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Massengill receives IEEE NPSS Radiation Effects Award at international conference

Share this on LinkedInVanderbilt Professor Lloyd W. Massengill receives lifetime achievement award from IEEE Nuclear and Plasma Science Society

Lloyd W. Massengill, professor of electrical and computer engineering, received the IEEE Nuclear and Plasma Science Society Radiation Effects Award at the 2021 international Nuclear and Space Radiation Effects Conference (NSREC) in July. The lifetime achievement award recognizes individuals who have had a sustained history of outstanding and innovative technical and leadership contributions to the radiation effects community.

Lloyd Massengill

Massengill was honored “for technical contributions to understanding radiation effects in microelectronics and leadership in the radiation effects community,” according to the award citation. In his 34-year academic career he has been involved in the development of modeling techniques to simulate the failure modes of integrated circuits in hostile environments. Massengill has more than 400 publications related to radiation effects in microelectronics. His work has been supported by the U.S. Department of Defense across multiple agencies and by many commercial firms involved in the defense industrial base.

“I am deeply moved by the award. The radiation effects community is a great place to spend one’s career. It is the most collegial, supportive and respectful technical community of which I am aware. Our conferences and meetings are like gatherings of briefly separated friends, but with the additional connection of common projects and goals to advance this field that is so vitally important,” Massengill said.

In the 1990’s, Massengill helped establish the Radiation Effects Research Group at Vanderbilt, now the world’s largest academic group specializing in the effects of radiation on ICs.  Over his career he has trained many young engineers in the fields of rad-effects modeling and rad-hard design of integrated circuits, many of whom remain in this field today.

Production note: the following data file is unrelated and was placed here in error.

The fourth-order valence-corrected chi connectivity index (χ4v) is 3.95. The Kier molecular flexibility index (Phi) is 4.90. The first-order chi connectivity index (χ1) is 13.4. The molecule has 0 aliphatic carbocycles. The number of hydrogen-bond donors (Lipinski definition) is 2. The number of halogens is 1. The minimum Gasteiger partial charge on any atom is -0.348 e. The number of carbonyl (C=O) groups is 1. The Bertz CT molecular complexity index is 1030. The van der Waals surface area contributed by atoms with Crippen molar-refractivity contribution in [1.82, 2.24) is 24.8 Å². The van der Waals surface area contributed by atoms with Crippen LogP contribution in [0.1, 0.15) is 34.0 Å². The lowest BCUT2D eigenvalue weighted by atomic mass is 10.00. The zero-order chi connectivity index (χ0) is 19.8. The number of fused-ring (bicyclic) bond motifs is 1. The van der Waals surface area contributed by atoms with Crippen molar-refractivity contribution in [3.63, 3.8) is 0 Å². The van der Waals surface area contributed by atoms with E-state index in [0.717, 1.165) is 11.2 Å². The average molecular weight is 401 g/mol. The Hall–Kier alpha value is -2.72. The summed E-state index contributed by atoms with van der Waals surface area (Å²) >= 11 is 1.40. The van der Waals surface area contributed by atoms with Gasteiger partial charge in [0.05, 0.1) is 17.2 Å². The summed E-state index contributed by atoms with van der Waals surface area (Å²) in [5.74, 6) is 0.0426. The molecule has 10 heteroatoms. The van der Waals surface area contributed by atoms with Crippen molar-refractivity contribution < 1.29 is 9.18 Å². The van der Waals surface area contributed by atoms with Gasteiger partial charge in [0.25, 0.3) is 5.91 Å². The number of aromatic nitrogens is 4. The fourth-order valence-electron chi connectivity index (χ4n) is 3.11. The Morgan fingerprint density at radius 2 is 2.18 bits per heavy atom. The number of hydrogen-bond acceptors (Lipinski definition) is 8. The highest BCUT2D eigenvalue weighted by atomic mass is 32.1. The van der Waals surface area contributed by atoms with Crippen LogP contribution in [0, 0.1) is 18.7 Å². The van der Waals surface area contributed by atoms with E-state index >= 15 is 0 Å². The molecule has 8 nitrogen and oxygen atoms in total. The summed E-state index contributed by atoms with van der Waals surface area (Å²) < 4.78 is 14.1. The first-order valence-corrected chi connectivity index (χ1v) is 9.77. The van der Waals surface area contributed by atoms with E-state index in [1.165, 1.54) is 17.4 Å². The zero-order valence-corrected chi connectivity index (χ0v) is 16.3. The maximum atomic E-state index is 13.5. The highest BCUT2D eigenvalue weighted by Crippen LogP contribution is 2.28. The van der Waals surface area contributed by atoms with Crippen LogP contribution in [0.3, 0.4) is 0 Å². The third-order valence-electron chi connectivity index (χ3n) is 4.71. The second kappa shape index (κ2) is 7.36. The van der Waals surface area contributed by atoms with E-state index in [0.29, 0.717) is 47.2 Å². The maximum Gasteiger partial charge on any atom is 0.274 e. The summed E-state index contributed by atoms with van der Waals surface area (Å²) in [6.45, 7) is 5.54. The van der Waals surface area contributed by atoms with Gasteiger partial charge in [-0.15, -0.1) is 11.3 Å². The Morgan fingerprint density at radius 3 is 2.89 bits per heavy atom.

In 2003, he co-founded the Vanderbilt Institute for Space and Defense Electronics, an academic center providing research-driven engineering support for mission-critical microelectronic circuits. This center has provided a radiation-vulnerability assessment for every major technology node to 7nm and the primary radiation-response models to the DoD in support of several major acquisition programs, including the U.S. Navy, U.S. Air Force, the Defense Advanced Research Projects Agency, and others. He served as ISDE’s Director of Engineering from 2003 to 2015.

In 2016, Massengill founded Reliable MicroSystems LLC, a design services company specializing in concept-to-foundry creation of high-reliability electronics for fault-tolerant applications. He established RMS to meet customer-driven needs for the application of advances in fundamental research to applied hi-reliability system design, both commercial and for the Department of Defense. RMS provides the expertise, tools, and intellectual property to the microelectronics enterprise in order to enhance safety, security and reliability of the microcircuit chips that are ubiquitous in modern life and vital to U.S. technical advances.

Massengill’s area of expertise is the study of single-event (SE) radiation that produces soft errors—data glitches or bitflips—in microelectronics and the creation of novel fault-tolerant circuit designs.

Soft errors are due to isolated strikes by ionizing particles such as high-energy particles discharged by the sun, objects in deep space or natural radioactive decay of common materials. Although the impact of single events on a computer chip is localized and transient, as circuits become smaller, the deleterious effect on computer operation can increase dramatically. Total-dose radiation is caused by bombardment over time of subatomic particles released from a variety of sources, including ambient or background radiation on Earth. The accumulated effect of this type of radiation impairs performance over time and can ultimately destroy integrated circuit functionality.

To address these challenges, Massengill leads a team of researchers to investigate high-speed circuit response, analytical model development and design hardening for metal-oxide semiconductor technologies exposed to SE radiation. Using three-dimensional technology, computer-aided design, mixed-mode simulation and IC fabrication and testing to elucidate mechanisms and circuit responses, Massengill has developed SE hardening guidelines and radiation-hardened-by-design techniques under the DoD’s Defense Threat Reduction Agency funding.

Each year, the Radiation Effects Committee of the IEEE Nuclear and Plasma Sciences Society holds the NSREC, an international forum for presentation of research papers on nuclear and space radiation effects and to announce the recipients of its prestigious awards.

Contact: Brenda Ellis, 615 343-6314